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Under the Sky of My Africa
Author: Catharine Theimer Nepomnyashchy, Nicole Svobodny, Ludmilla A. Trigos
Publisher: Northwestern University Press
ISBN: 0810119714
Pages: 417
Year: 2006-05-30
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A wide-ranging consideration of the nature and significance of Pushkin's African heritage Roughly in the year 1705, a young African boy, acquired from the seraglio of the Turkish sultan, was transported to Russia as a gift to Peter the Great. This child, later known as Abram Petrovich Gannibal, was to become Peter's godson and to live to a ripe old age, having attained the rank of general and the status of Russian nobility. More important, he was to become the great-grandfather of Russia's greatest national poet, Alexander Pushkin. It is the contention of the editors of this book, borne out by the essays in the collection, that Pushkin's African ancestry has played the role of a "wild card" of sorts as a formative element in Russian cultural mythology; and that the ways in which Gannibal's legacy has been included in or excluded from Pushkin's biography over the last two hundred years can serve as a shifting marker of Russia's self-definition. The first single volume in English on this rich topic, Under the Sky of My Africa addresses the wide variety of interests implicated in the question of Pushkin's blackness-race studies, politics, American studies, music, mythopoetic criticism, mainstream Pushkin studies. In essays that are by turns biographical, iconographical, cultural, and sociological in focus, the authors-representing a broad range of disciplines and perspectives-take us from the complex attitudes toward race in Russia during Pushkin's era to the surge of racism in late Soviet and post-Soviet contemporary Russia. In sum, Under the Sky of My Africa provides a wealth of basic material on the subject as well as a series of provocative readings and interpretations that will influence future considerations of Pushkin and race in Russian culture.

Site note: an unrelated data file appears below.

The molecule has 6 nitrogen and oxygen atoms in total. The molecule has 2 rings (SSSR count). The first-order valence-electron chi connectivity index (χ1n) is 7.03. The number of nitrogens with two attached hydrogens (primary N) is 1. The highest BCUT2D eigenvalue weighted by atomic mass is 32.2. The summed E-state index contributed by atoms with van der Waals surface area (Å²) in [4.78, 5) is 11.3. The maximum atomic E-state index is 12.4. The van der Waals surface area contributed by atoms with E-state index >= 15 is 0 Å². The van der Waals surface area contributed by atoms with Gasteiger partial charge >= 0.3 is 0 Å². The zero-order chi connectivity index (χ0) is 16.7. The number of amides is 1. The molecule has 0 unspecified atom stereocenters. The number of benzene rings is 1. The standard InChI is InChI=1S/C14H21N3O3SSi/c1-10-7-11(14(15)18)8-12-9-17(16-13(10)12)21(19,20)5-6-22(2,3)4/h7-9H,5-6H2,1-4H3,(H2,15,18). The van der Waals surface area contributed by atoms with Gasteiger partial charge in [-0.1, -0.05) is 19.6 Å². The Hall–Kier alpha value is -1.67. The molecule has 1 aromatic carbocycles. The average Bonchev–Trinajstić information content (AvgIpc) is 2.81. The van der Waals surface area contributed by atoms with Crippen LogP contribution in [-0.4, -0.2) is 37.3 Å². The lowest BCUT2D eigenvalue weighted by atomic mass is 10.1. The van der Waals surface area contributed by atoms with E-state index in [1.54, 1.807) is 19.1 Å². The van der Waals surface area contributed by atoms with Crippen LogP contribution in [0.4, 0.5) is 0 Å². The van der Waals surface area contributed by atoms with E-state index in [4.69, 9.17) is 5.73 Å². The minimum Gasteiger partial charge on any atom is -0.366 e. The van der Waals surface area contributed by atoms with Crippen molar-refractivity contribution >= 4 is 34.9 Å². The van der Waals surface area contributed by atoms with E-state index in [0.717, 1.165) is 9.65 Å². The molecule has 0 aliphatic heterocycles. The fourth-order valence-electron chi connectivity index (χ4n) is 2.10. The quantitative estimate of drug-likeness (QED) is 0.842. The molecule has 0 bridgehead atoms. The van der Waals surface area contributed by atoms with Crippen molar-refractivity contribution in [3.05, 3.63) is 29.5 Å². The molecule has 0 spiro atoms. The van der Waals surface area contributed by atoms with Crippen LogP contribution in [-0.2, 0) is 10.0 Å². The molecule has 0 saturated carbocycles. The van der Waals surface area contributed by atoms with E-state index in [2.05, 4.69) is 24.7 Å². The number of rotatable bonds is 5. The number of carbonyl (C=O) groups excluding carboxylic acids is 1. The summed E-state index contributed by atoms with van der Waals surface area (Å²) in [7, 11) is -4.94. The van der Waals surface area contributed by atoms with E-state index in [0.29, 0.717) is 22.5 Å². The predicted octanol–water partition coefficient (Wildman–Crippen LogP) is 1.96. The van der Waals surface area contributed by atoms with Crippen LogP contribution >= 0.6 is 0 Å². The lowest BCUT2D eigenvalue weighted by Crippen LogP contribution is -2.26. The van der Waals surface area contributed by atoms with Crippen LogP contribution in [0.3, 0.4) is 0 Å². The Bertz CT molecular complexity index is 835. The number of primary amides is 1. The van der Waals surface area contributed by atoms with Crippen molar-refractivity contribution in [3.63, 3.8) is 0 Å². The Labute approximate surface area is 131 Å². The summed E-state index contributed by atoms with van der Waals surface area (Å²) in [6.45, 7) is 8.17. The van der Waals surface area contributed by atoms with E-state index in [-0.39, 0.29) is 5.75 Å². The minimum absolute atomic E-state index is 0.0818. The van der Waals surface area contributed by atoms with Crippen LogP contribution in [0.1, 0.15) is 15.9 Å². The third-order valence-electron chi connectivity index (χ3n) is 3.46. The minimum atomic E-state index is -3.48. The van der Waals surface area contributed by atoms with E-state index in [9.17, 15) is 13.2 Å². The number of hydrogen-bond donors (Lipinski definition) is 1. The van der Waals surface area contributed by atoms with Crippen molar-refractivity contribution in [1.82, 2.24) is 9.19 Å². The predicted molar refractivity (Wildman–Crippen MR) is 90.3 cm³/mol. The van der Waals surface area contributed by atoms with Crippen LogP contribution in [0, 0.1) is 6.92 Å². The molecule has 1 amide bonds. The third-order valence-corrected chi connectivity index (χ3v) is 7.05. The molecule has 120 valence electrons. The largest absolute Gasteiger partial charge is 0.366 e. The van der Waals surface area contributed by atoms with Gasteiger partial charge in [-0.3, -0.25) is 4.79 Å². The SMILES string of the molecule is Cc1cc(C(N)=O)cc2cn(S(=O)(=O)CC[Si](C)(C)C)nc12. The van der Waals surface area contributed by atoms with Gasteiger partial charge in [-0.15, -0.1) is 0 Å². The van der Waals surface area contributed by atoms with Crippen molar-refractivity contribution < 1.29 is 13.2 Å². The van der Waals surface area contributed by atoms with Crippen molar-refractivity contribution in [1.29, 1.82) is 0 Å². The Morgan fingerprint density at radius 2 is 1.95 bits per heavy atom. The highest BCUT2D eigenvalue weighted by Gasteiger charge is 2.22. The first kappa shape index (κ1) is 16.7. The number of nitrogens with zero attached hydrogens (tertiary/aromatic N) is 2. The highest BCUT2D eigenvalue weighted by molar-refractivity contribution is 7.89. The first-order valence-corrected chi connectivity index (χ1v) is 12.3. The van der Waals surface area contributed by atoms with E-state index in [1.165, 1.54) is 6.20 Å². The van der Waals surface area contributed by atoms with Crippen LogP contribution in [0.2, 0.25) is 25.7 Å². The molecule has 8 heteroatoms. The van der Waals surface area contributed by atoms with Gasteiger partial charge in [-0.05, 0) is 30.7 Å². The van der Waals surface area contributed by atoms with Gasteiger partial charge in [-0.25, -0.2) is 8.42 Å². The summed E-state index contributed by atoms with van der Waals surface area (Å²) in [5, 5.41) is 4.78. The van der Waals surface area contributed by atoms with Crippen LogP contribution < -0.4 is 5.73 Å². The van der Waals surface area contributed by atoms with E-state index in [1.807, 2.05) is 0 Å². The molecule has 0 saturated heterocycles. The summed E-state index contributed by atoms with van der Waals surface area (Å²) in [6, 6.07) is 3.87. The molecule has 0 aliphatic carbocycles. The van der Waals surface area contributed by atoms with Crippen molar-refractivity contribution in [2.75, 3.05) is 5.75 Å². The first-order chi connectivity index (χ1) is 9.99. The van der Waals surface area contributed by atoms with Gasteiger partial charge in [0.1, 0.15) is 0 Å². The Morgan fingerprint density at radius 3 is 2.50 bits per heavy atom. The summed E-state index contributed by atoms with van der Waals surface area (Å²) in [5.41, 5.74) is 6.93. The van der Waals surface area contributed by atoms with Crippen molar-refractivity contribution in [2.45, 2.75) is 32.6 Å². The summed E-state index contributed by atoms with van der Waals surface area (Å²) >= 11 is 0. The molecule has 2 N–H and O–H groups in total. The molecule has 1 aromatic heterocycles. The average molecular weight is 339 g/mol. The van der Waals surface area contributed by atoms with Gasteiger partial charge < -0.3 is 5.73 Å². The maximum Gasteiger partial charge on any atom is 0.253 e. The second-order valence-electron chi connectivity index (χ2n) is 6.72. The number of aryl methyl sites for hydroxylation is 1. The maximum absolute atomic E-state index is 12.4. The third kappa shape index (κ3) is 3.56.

Road to Revolution
Author: Avrahm Yarmolinsky
Publisher: Princeton University Press
ISBN: 1400858402
Pages: 396
Year: 2014-07-14